The manufacturer is liable strictly in tort only if (a) he puts on the market a product which is not reasonably safe, and (b) the plaintiff is injured as a result of a contemplated use of it. The action is different from negligence mainly in the element of scienter : Plaintiff will not need to prove either that defendant negligently created the unsafe condition of the product or that he was aware of it. (189 So.2d 120-121)
Both Waco and Miller are in the business of selling crude oil or tank bottoms. The ultimate consumers of these products are those in the business of refining crude oil into commercially usable oil products.18 Miller knew that the industrial waste it put into Ashland's pipeline at Cranfield Station would ultimately reach Ashland's refinery. Waco was fully apprised of the fact that Miller sold exclusively to Ashland. Therefore, Ashland's damages resulted from a use of the BR50 and BR68 contemplated by both Miller and Waco as sellers and Ashland as the ultimate consumer. The industrial waste sold by Waco to Miller and subsequently sold by Miller to Ashland as crude oil was, beyond cavil, unreasonably dangerous to crude oil stock and the refinery process. Thus, having concluded that the BR50 and BR68 were defective, it is irrelevant whether Waco or Miller knew or should have known the dangerous properties of the material, for they are presumed to know the defects in the products they sell. The importance of this presumption is not fully appreciated in this instance because the Court has found that Miller knew the BR50 and BR68 were not crude oil and that Waco either knew or should have known the same. It is immaterial that Waco did not deal directly with Ashland for as is provided in § 402 A(2) (b), it is not necessary that the ultimate user or consumer have acquired the product directly from the seller.
The actions of Waco and Miller in falsifying quality reports19 and then selling the waste as crude oil was a direct cause of the damage suffered by Ashland.
Liability under § 402 A is the same as that imposed upon those who engage in abnormally dangerous activity inasmuch as it is not based upon negligence. Thus, Ashland's failure to discover the defect or to adequately guard against the possibility of its existence will not bar its cause of action for contributory negligence is not a defense. Although assumption of risk is a defense, the Court finds that Ashland neither voluntarily nor unreasonably proceeded to encounter a known danger.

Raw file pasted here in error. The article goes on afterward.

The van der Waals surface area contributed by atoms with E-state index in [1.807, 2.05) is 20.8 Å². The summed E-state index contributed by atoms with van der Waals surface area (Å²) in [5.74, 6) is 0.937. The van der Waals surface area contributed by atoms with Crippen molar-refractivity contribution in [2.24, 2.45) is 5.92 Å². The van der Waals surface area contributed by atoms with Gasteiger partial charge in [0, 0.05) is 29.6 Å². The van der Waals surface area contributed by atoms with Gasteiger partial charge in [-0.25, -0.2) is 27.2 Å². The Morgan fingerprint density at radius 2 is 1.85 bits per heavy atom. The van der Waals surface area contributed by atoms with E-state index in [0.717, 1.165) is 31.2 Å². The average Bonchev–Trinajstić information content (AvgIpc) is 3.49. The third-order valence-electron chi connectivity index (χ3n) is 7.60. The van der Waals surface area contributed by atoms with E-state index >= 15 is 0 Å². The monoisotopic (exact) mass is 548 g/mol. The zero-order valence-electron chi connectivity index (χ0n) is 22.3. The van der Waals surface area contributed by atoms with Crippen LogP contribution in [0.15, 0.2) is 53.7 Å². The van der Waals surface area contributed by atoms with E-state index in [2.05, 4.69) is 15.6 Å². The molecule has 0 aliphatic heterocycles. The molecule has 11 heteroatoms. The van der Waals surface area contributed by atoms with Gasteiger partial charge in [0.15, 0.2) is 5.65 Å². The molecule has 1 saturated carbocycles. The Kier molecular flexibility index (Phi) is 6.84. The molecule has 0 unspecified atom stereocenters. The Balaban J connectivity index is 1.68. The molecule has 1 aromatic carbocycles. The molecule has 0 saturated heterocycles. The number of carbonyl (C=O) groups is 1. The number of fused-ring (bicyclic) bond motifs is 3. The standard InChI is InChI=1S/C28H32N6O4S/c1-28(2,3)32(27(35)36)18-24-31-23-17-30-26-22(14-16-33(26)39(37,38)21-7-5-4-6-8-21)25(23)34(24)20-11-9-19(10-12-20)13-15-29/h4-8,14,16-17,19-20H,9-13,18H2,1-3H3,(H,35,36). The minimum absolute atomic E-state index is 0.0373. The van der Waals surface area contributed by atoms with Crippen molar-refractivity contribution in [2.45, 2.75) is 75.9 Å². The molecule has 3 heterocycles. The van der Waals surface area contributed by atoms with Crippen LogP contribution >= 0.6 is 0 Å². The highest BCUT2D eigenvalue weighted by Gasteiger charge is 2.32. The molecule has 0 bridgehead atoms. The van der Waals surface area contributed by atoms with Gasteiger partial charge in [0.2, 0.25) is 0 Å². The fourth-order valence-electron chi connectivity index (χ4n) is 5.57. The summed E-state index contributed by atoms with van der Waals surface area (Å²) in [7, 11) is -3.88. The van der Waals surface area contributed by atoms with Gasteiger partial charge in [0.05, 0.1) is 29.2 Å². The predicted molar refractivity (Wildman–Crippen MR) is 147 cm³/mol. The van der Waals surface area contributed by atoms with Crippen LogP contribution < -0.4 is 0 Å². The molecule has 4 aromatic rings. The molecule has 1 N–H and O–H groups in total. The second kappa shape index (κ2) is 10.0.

Upon this authority the Court concludes that Waco and Miller are liable to Ashland for its damages caused by the sale of BR50 and BR68 as crude oil.
Ashland also contends that Rollins is strictly liable under the Louisiana products liability law. In Weber v. Fidelity & Casualty Ins. Co., 250 So. 2d 754 (La.1971), a case upon which Ashland primarily relies, the plaintiff sued the manufacturer of cattle dip for loss of seven cattle and his sons' illness resulting from the use of the dip. The Louisiana Supreme Court held:
A manufacturer of a product which involves a risk of injury to the user is liable to any person, whether the purchaser or a third person, who without fault on his part, sustains an injury caused by a defect in the design, composition, or manufacture of the article, if the injury might reasonably have been anticipated. However, the plaintiff claiming injury has the burden of proving that the product was defective, i. e., unreasonably dangerous to normal use, and that the plaintiff's injuries were caused by reason of the defect. (citations omitted)
If the product is proven defective by reason of its hazard to normal use, the plaintiff need not prove any particular negligence by the maker in its manufacture or processing; for the manufacturer is presumed to know of the vices in the things he makes, whether or not he has actual knowledge of them. (250 So. 2d 755, 756)
Based on this decision it is clear that the plaintiff's advantage under this cause of action is that liability attaches without the necessity of proving negligence. Upon establishing that the product was defective, the manufacturer is presumed to know the condition of the product. As the Fifth Circuit Court of Appeals stated in Welsh v. Outboard Marine Corp., 481 F.2d 252 (5th Cir. 1973):
If the defendant has actual or constructive knowledge of the condition of the product, it would be unreasonable for him to sell it. (emphasis added)